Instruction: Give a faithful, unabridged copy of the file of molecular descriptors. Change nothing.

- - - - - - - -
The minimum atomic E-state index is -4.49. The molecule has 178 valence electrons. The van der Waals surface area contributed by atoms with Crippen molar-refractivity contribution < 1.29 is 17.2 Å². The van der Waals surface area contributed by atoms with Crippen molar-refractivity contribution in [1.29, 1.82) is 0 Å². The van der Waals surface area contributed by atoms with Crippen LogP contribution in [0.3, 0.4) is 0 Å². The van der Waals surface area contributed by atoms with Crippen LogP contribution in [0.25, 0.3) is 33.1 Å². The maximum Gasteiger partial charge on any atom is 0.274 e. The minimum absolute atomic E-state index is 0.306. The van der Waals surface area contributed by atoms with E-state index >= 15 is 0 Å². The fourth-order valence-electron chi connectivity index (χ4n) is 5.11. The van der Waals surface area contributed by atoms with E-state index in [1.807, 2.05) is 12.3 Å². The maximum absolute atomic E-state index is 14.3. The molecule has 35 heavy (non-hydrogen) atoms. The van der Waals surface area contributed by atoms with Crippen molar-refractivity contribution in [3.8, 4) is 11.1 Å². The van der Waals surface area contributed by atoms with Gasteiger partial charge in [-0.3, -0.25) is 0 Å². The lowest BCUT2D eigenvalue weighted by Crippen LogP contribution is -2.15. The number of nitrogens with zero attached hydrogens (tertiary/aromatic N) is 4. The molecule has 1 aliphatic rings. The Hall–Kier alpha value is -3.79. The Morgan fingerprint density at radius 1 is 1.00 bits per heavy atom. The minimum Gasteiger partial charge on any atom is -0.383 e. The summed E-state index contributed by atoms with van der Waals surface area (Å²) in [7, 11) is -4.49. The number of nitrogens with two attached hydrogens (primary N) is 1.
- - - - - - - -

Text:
The minimum atomic E-state index is -4.49. The molecule has 178 valence electrons. The van der Waals surface area contributed by atoms with Crippen molar-refractivity contribution < 1.29 is 17.2 Å². The van der Waals surface area contributed by atoms with Crippen molar-refractivity contribution in [1.29, 1.82) is 0 Å². The van der Waals surface area contributed by atoms with Crippen LogP contribution in [0.3, 0.4) is 0 Å². The van der Waals surface area contributed by atoms with Crippen LogP contribution in [0.25, 0.3) is 33.1 Å². The maximum Gasteiger partial charge on any atom is 0.274 e. The minimum absolute atomic E-state index is 0.306. The van der Waals surface area contributed by atoms with E-state index >= 15 is 0 Å². The fourth-order valence-electron chi connectivity index (χ4n) is 5.11. The van der Waals surface area contributed by atoms with E-state index in [1.807, 2.05) is 12.3 Å². The maximum absolute atomic E-state index is 14.3. The molecule has 35 heavy (non-hydrogen) atoms. The van der Waals surface area contributed by atoms with Crippen molar-refractivity contribution in [3.8, 4) is 11.1 Å². The van der Waals surface area contributed by atoms with Gasteiger partial charge in [-0.3, -0.25) is 0 Å². The lowest BCUT2D eigenvalue weighted by Crippen LogP contribution is -2.15. The number of nitrogens with zero attached hydrogens (tertiary/aromatic N) is 4. The molecule has 1 aliphatic rings. The Hall–Kier alpha value is -3.79. The Morgan fingerprint density at radius 1 is 1.00 bits per heavy atom. The minimum Gasteiger partial charge on any atom is -0.383 e. The summed E-state index contributed by atoms with van der Waals surface area (Å²) in [7, 11) is -4.49. The number of nitrogens with two attached hydrogens (primary N) is 1.